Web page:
The current issue of Reader’s Digest has an article on “The Trouble with Celebrity Science.” “What happens when stars weigh in on medical topics?...Celebrities may be perfectly qualified to evaluate sneakers, but that doesn’t mean you want to learn biochemistry from them.”
They mention Tom Cruise’s sweeping condemnation of modern psychiatry, then focus on…
Are you ready for this?....
Woo-promoter extraordinaire Oprah Winfrey
Anti-vaccine activist Jenny McCarthy (the one whose victims are listed on the Jenny McCarthy Body Count, and
With regards to Oprah’s recommendations for bioidentical hormones, they point out that if you believe bioidenticals have all the benefits but none of the risks of pharmaceutical hormones, you believe in the tooth fairy. With regards to Jenny’s ravings, they clearly say vaccines save lives and do not cause autism and they stress that the science is not on Jenny’s side. Hasselbeck I wasn’t familiar with, but apparently she is famous from Survivor and The View and is gluten sensitive. She has written a book describing how she “discovered the myriad benefits that anyone can enjoy from a gluten-free diet: from weight loss and increased energy to even the alleviation of the conditions of autism.” Yeah, sure. Reader’s Digest says don’t bother with a gluten free diet unless you have been diagnosed with celiac disease or gluten sensitivity.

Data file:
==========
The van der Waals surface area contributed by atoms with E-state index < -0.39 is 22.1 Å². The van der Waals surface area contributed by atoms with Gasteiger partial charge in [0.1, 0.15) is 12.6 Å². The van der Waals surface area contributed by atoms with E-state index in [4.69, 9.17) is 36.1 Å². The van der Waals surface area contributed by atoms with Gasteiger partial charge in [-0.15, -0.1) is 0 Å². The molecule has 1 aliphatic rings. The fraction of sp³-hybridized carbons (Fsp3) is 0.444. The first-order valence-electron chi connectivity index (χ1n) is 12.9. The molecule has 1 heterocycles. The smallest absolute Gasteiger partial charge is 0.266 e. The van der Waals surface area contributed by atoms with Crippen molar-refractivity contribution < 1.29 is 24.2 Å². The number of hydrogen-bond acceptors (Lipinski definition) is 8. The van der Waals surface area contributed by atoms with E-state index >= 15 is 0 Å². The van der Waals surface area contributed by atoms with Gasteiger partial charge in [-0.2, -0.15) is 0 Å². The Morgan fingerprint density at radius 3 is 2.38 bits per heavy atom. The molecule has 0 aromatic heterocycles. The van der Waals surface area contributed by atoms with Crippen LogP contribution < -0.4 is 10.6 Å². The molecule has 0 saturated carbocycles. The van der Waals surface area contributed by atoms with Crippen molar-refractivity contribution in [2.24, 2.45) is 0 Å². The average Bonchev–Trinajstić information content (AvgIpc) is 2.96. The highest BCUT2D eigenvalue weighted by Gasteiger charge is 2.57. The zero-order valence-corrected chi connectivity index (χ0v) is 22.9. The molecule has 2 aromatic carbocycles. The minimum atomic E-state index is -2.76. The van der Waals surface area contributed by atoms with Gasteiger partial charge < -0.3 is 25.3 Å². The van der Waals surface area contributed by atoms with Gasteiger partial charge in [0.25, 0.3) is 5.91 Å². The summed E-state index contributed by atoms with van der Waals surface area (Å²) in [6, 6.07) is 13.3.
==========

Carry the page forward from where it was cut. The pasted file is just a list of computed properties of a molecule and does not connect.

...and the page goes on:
They even included a sidebar with 4 questions to ask before you buy into the latest health fad:
Anecdote or evidence?
How strong is the research?
Who’s making the claim?
Does it pass the smell test? (look for words like miracle and cure and conspiracy theories)
Reader’s Digest has published a lot of questionable medical information in the past. They might have written about “The Trouble with Celebrity Science and Reader’s Digest Science.” But they have partially redeemed themselves with this article. Finally, a popular mainstream publication that supports science and is not afraid to contradict Jenny – or Oprah!